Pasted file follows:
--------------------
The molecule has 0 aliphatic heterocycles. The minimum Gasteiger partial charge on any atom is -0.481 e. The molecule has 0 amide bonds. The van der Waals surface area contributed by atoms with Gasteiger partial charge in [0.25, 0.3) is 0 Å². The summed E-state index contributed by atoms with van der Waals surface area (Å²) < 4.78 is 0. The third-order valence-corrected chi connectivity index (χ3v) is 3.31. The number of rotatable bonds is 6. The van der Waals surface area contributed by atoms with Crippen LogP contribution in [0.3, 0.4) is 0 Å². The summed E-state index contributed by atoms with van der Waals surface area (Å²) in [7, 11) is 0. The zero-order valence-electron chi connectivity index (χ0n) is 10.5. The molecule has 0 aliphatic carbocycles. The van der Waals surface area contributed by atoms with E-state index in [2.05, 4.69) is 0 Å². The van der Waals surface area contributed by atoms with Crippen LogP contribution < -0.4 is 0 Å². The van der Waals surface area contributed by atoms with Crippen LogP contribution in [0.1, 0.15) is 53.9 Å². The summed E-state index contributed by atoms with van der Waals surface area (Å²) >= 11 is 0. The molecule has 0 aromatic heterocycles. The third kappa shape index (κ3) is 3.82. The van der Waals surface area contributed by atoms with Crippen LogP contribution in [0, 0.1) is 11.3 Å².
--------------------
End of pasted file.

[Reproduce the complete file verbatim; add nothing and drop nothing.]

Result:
The molecule has 0 aliphatic heterocycles. The minimum Gasteiger partial charge on any atom is -0.481 e. The molecule has 0 amide bonds. The van der Waals surface area contributed by atoms with Gasteiger partial charge in [0.25, 0.3) is 0 Å². The summed E-state index contributed by atoms with van der Waals surface area (Å²) < 4.78 is 0. The third-order valence-corrected chi connectivity index (χ3v) is 3.31. The number of rotatable bonds is 6. The van der Waals surface area contributed by atoms with Crippen LogP contribution in [0.3, 0.4) is 0 Å². The summed E-state index contributed by atoms with van der Waals surface area (Å²) in [7, 11) is 0. The zero-order valence-electron chi connectivity index (χ0n) is 10.5. The molecule has 0 aliphatic carbocycles. The van der Waals surface area contributed by atoms with E-state index in [2.05, 4.69) is 0 Å². The van der Waals surface area contributed by atoms with Crippen LogP contribution < -0.4 is 0 Å². The van der Waals surface area contributed by atoms with Crippen LogP contribution in [0.1, 0.15) is 53.9 Å². The summed E-state index contributed by atoms with van der Waals surface area (Å²) >= 11 is 0. The molecule has 0 aromatic heterocycles. The third kappa shape index (κ3) is 3.82. The van der Waals surface area contributed by atoms with Crippen LogP contribution in [0, 0.1) is 11.3 Å².